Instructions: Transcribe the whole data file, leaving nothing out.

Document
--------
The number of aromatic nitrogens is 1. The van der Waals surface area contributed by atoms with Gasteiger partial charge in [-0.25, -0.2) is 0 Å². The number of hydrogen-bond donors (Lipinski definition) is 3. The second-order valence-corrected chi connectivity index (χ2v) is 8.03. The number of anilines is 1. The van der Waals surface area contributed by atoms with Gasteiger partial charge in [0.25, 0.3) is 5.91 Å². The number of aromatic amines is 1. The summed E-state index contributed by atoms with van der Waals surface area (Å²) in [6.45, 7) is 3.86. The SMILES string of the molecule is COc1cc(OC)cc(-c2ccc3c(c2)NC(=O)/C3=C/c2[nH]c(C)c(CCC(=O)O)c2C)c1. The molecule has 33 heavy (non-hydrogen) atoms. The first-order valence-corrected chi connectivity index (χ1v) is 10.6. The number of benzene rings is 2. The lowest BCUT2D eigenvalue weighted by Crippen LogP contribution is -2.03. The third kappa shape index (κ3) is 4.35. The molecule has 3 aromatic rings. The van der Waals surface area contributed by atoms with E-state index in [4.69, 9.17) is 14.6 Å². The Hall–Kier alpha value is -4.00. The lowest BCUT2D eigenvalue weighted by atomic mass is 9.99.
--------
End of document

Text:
The number of aromatic nitrogens is 1. The van der Waals surface area contributed by atoms with Gasteiger partial charge in [-0.25, -0.2) is 0 Å². The number of hydrogen-bond donors (Lipinski definition) is 3. The second-order valence-corrected chi connectivity index (χ2v) is 8.03. The number of anilines is 1. The van der Waals surface area contributed by atoms with Gasteiger partial charge in [0.25, 0.3) is 5.91 Å². The number of aromatic amines is 1. The summed E-state index contributed by atoms with van der Waals surface area (Å²) in [6.45, 7) is 3.86. The SMILES string of the molecule is COc1cc(OC)cc(-c2ccc3c(c2)NC(=O)/C3=C/c2[nH]c(C)c(CCC(=O)O)c2C)c1. The molecule has 33 heavy (non-hydrogen) atoms. The first-order valence-corrected chi connectivity index (χ1v) is 10.6. The number of benzene rings is 2. The lowest BCUT2D eigenvalue weighted by Crippen LogP contribution is -2.03. The third kappa shape index (κ3) is 4.35. The molecule has 3 aromatic rings. The van der Waals surface area contributed by atoms with E-state index in [4.69, 9.17) is 14.6 Å². The Hall–Kier alpha value is -4.00. The lowest BCUT2D eigenvalue weighted by atomic mass is 9.99.